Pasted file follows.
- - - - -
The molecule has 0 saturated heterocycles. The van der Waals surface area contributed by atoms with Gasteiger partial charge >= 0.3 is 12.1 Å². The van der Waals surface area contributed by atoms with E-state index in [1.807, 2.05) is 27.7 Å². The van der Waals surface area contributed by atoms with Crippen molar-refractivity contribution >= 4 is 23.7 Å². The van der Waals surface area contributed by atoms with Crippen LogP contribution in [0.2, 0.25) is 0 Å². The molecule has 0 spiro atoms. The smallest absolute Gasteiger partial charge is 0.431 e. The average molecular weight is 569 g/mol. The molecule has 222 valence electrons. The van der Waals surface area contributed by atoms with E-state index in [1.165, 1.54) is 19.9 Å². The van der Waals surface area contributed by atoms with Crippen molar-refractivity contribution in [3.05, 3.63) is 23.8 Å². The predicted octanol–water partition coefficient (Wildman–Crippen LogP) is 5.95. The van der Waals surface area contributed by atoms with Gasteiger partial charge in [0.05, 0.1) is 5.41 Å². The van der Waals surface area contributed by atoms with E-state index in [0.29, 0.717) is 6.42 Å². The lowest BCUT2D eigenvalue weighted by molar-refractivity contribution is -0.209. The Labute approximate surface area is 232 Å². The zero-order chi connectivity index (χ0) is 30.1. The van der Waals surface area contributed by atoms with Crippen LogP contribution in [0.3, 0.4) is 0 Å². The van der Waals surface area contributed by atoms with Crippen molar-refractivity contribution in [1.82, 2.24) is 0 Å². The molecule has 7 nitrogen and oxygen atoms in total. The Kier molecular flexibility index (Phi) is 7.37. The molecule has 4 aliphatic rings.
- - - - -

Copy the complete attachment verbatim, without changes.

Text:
The molecule has 0 saturated heterocycles. The van der Waals surface area contributed by atoms with Gasteiger partial charge >= 0.3 is 12.1 Å². The van der Waals surface area contributed by atoms with E-state index in [1.807, 2.05) is 27.7 Å². The van der Waals surface area contributed by atoms with Crippen molar-refractivity contribution >= 4 is 23.7 Å². The van der Waals surface area contributed by atoms with Crippen LogP contribution in [0.2, 0.25) is 0 Å². The molecule has 0 spiro atoms. The smallest absolute Gasteiger partial charge is 0.431 e. The average molecular weight is 569 g/mol. The molecule has 222 valence electrons. The van der Waals surface area contributed by atoms with E-state index in [1.165, 1.54) is 19.9 Å². The van der Waals surface area contributed by atoms with Crippen molar-refractivity contribution in [3.05, 3.63) is 23.8 Å². The predicted octanol–water partition coefficient (Wildman–Crippen LogP) is 5.95. The van der Waals surface area contributed by atoms with Gasteiger partial charge in [0.05, 0.1) is 5.41 Å². The van der Waals surface area contributed by atoms with E-state index in [0.29, 0.717) is 6.42 Å². The lowest BCUT2D eigenvalue weighted by molar-refractivity contribution is -0.209. The Labute approximate surface area is 232 Å². The zero-order chi connectivity index (χ0) is 30.1. The van der Waals surface area contributed by atoms with Crippen LogP contribution in [0.3, 0.4) is 0 Å². The van der Waals surface area contributed by atoms with Crippen molar-refractivity contribution in [1.82, 2.24) is 0 Å². The molecule has 7 nitrogen and oxygen atoms in total. The Kier molecular flexibility index (Phi) is 7.37. The molecule has 4 aliphatic rings.